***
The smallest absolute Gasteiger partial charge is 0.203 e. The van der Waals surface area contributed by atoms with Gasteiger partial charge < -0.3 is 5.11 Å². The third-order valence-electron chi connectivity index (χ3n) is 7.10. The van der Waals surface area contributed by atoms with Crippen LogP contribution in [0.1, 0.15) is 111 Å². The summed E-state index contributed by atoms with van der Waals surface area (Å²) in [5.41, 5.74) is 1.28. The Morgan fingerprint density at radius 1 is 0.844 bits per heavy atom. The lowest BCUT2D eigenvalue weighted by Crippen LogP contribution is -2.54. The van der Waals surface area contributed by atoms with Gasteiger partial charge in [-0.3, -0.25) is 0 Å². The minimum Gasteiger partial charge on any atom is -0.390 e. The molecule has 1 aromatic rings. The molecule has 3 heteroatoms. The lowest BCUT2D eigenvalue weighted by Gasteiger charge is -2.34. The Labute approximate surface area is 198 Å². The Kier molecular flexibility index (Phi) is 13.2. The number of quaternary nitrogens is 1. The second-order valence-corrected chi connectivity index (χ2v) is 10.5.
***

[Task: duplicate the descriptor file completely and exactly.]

The smallest absolute Gasteiger partial charge is 0.203 e. The van der Waals surface area contributed by atoms with Gasteiger partial charge < -0.3 is 5.11 Å². The third-order valence-electron chi connectivity index (χ3n) is 7.10. The van der Waals surface area contributed by atoms with Crippen LogP contribution in [0.1, 0.15) is 111 Å². The summed E-state index contributed by atoms with van der Waals surface area (Å²) in [5.41, 5.74) is 1.28. The Morgan fingerprint density at radius 1 is 0.844 bits per heavy atom. The lowest BCUT2D eigenvalue weighted by Crippen LogP contribution is -2.54. The van der Waals surface area contributed by atoms with Gasteiger partial charge in [-0.3, -0.25) is 0 Å². The minimum Gasteiger partial charge on any atom is -0.390 e. The molecule has 1 aromatic rings. The molecule has 3 heteroatoms. The lowest BCUT2D eigenvalue weighted by Gasteiger charge is -2.34. The Labute approximate surface area is 198 Å². The Kier molecular flexibility index (Phi) is 13.2. The number of quaternary nitrogens is 1. The second-order valence-corrected chi connectivity index (χ2v) is 10.5.